by Jack

Title: Greenlit

Rating: PG-13

Summary: Stuck on go-ahead...

Author: Jack

Author's Journal:

Author's Notes: Like so many things, this is all Jenn's fault -- no, really, it's a flashback from one of her new batch of epic WIPs, about which much stalking and prodding from all her fans is called for.

Beta: Hope is the best beta a Jack could ever hope for.

Feedback: E-mail makes me break out in a rash, but your feedback comments are welcome; please send via

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It's dark when Clark opens his eyes, night compounded and abetted by the heavy curtains drawn close around Lex's bed. Dark, but not completely so; he can see Lex, curled on his side, one arm draped over Clark's chest, Clark's own arm trapped under his gracile head. The rest of him is lost in shadows and bedsheets, but Lex's sleep-softened face touched with just enough light for Clark to trace his features with his eyes. The sight of Lex limned in the pale glow, familiar yet otherworldly -- and he can't help but shiver at that -- reminds him of their first time.

It had been a glow-stick then, a silly relic of childhood that looked absurd in Lex Luthor's hands as he came back to the stadium seats Clark had insisted on, laden with popcorn and hot dogs and programs and a rainbow handful of glow-sticks. Lex had grinned down at him, and he'd responded with a startled but delighted smile of his own, standing to relieve Lex of the programs (which had gone onto their seats) and the food (which he'd immediately started munching).

Then Lex had reached out, still grinning, and fastened one of the glow-sticks around Clark's neck. Green, like a foreshadowing, or a promise. At the time, though, it had been just... intimate. Too intimate, for a stadium packed with thousands of sports fans loaded up on carbs and beer and anticipation, but the moment had stretched: Lex's hands almost touching him, his breath catching, Lex's eyes meeting and holding his, the grins on their faces sliding into something else. Clark's free hand had fallen to his side, popcorn dropping forgotten to the floor.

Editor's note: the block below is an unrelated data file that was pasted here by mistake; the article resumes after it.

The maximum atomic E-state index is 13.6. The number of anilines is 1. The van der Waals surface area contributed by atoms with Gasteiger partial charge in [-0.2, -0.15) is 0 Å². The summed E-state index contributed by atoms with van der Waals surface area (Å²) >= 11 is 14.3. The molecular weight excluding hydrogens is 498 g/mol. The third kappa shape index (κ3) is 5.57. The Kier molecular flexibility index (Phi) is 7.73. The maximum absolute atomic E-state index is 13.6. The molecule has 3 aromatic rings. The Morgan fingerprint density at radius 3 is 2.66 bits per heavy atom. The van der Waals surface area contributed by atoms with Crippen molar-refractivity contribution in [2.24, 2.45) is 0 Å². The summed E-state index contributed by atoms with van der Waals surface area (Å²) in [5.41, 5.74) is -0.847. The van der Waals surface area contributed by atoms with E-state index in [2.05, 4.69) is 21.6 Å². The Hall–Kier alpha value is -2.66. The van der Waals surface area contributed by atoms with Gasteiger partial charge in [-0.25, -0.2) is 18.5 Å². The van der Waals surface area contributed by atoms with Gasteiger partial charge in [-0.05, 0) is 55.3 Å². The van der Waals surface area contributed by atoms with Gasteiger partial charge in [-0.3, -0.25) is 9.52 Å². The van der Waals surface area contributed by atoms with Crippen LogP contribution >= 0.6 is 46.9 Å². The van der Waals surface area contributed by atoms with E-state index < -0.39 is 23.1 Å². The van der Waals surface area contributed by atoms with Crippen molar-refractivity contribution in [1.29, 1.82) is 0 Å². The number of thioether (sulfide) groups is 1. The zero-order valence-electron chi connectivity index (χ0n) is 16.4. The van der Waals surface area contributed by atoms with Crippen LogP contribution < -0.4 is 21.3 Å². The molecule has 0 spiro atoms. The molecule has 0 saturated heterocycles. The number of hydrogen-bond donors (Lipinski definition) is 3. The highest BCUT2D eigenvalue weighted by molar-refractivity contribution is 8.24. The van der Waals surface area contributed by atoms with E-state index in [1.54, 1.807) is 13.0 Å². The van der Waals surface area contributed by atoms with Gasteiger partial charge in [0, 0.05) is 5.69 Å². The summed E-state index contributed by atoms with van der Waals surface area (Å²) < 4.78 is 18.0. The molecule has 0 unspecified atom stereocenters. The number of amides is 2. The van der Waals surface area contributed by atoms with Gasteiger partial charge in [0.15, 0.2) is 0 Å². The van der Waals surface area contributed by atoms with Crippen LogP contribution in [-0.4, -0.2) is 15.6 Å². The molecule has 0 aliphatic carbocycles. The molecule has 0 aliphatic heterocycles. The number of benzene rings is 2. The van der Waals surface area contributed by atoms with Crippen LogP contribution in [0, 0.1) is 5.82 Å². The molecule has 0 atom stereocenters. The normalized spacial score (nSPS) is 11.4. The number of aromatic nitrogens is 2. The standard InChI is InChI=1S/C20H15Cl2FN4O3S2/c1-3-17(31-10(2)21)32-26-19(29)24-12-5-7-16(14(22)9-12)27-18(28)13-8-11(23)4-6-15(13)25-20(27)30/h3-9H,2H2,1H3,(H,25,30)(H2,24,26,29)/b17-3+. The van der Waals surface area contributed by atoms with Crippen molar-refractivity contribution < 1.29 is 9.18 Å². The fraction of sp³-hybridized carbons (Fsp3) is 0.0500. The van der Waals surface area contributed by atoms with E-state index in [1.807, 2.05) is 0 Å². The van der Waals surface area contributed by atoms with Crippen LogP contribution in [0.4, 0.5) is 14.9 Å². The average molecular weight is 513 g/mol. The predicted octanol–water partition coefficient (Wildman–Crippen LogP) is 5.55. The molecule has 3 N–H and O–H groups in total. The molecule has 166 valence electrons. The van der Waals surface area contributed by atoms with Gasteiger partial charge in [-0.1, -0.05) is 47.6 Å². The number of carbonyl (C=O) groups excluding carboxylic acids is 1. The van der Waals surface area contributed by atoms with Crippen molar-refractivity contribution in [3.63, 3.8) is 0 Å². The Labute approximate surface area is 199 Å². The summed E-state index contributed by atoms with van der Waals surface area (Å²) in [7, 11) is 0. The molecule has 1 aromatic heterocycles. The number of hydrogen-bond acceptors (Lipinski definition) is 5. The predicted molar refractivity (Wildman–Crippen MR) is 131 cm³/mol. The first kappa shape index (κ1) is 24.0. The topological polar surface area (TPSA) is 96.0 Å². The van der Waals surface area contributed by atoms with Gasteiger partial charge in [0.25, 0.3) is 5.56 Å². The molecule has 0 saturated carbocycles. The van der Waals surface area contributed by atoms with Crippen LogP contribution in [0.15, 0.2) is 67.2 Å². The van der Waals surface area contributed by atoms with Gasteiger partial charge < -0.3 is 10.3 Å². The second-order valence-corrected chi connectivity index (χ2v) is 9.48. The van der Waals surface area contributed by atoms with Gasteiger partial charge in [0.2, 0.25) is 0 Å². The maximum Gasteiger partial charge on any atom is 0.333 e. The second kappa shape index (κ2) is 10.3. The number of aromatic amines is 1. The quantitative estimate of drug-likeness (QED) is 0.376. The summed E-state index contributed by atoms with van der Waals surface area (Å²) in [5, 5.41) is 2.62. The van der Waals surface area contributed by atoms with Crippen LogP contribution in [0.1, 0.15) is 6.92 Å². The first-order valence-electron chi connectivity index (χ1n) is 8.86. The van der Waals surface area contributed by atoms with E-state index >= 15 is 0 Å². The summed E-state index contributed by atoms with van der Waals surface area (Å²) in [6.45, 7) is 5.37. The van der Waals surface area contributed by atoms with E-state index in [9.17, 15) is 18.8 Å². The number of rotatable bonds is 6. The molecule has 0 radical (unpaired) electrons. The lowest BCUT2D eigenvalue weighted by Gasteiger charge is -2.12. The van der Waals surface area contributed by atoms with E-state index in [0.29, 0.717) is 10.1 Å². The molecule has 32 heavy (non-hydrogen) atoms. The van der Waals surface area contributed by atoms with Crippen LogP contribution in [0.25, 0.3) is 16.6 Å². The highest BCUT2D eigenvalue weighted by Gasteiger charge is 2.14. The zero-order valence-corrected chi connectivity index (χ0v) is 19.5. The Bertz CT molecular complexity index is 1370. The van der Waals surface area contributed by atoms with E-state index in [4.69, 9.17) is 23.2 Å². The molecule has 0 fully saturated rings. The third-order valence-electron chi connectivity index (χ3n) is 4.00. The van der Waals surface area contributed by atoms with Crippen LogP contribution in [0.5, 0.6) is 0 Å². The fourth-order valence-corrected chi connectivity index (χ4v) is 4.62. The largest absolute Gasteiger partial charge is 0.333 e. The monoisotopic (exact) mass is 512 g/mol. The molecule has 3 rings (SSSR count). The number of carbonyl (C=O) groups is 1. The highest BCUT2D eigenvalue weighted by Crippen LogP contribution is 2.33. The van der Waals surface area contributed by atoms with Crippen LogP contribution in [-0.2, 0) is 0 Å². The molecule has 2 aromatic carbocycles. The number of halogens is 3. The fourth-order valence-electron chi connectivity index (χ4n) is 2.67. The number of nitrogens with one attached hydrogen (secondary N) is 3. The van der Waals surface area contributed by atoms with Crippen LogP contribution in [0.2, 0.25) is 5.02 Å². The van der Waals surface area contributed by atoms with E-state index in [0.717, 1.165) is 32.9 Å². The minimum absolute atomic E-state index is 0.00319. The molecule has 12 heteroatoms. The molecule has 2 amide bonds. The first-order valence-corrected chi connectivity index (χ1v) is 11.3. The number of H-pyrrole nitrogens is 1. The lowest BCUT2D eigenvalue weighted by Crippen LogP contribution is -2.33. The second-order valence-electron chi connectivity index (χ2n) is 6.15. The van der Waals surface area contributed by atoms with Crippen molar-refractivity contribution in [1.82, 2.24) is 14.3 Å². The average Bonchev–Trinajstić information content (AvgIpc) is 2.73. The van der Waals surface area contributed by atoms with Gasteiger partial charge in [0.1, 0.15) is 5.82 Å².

There had been other moments like that, when their friendship had found its way to the brink of something else, but they'd always backed off from that precipice. Lex snapped the plasic ring closed and lowered his arms, hands almost steady. That would have been it, in another eyeblink the moment would've passed again. But Clark had taken hold of Lex's elbow before he could put space between them again, physical or otherwise. Leaning in, close enough not to be overheard, as close as he could without breaking eye contact, he'd said, "The owner's box?"

It hadn't really been a question. Lex had swallowed, then nodded. Turned, heading back into the aisle, and he had glided up the steps with that liquid grace Clark loved to watch at any other time but he'd stayed close, not letting go of Lex's elbow, afraid that the moment would slip away again and determined that this time things would be different. He has no recollection of negotiating security, of passing the other skyboxes, just watching the muscles of Lex's back shift under the designer pullover that was Lex's idea of dressed down. They'd reached the suite, and Lex must have used his keycard, but Clark only remembers turning Lex, the door closing as he pushed him against it, and wiping the half-formed shape of his name from Lex's lips with his own.

Lex's eyes had stayed open for a long time, like he'd been afraid Clark wouldn't still be there kissing him if he'd blinked, staring until Clark moved, licking and sucking at his jaw and throat and the curve of shoulder bared by the sweater's generous neckline until those pale eyelids had fluttered shut and Lex had groaned.

They never did turn on the lights in the suite, so the only light had come from the massive window overlooking the stadium, the scatter of neon stripes on the floor, and the one green curve around Clark's neck, throwing odd highlights onto Lex's pleased, pleasured face.

It wasn't until much later that he'd learned glow-sticks had figured in Lex's younger years, too: at the raves he'd used to frequent, they'd been bandied about like throws at Mardi Gras, traded for a flash of flesh or... more. Sometimes he wonders if anything Lex ever did was truly innocent.

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